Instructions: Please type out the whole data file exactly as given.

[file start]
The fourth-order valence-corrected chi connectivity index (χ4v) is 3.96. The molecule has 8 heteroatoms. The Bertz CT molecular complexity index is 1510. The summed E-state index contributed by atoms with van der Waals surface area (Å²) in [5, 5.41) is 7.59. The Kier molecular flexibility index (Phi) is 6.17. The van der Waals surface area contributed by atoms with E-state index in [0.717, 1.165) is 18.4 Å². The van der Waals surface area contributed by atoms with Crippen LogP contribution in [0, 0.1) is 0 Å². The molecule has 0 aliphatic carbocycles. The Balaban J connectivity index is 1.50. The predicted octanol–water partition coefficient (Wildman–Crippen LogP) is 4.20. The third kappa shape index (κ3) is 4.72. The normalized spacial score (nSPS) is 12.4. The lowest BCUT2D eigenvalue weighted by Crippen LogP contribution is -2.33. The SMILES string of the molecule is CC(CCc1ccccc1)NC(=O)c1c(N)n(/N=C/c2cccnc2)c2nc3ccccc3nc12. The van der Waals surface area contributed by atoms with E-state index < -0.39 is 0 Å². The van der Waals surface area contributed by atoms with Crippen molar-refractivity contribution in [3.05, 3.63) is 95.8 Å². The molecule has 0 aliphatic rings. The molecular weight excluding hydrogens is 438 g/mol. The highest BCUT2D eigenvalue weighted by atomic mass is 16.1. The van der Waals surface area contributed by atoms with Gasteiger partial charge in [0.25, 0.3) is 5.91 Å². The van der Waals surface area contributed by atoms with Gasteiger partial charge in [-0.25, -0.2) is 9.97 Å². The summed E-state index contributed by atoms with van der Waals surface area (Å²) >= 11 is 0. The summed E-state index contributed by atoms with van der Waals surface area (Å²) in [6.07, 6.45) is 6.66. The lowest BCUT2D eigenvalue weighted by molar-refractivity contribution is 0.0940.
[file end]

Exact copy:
The fourth-order valence-corrected chi connectivity index (χ4v) is 3.96. The molecule has 8 heteroatoms. The Bertz CT molecular complexity index is 1510. The summed E-state index contributed by atoms with van der Waals surface area (Å²) in [5, 5.41) is 7.59. The Kier molecular flexibility index (Phi) is 6.17. The van der Waals surface area contributed by atoms with E-state index in [0.717, 1.165) is 18.4 Å². The van der Waals surface area contributed by atoms with Crippen LogP contribution in [0, 0.1) is 0 Å². The molecule has 0 aliphatic carbocycles. The Balaban J connectivity index is 1.50. The predicted octanol–water partition coefficient (Wildman–Crippen LogP) is 4.20. The third kappa shape index (κ3) is 4.72. The normalized spacial score (nSPS) is 12.4. The lowest BCUT2D eigenvalue weighted by Crippen LogP contribution is -2.33. The SMILES string of the molecule is CC(CCc1ccccc1)NC(=O)c1c(N)n(/N=C/c2cccnc2)c2nc3ccccc3nc12. The van der Waals surface area contributed by atoms with E-state index < -0.39 is 0 Å². The van der Waals surface area contributed by atoms with Crippen molar-refractivity contribution in [3.05, 3.63) is 95.8 Å². The molecule has 0 aliphatic rings. The molecular weight excluding hydrogens is 438 g/mol. The highest BCUT2D eigenvalue weighted by atomic mass is 16.1. The van der Waals surface area contributed by atoms with Gasteiger partial charge in [0.25, 0.3) is 5.91 Å². The van der Waals surface area contributed by atoms with Gasteiger partial charge in [-0.25, -0.2) is 9.97 Å². The summed E-state index contributed by atoms with van der Waals surface area (Å²) >= 11 is 0. The summed E-state index contributed by atoms with van der Waals surface area (Å²) in [6.07, 6.45) is 6.66. The lowest BCUT2D eigenvalue weighted by molar-refractivity contribution is 0.0940.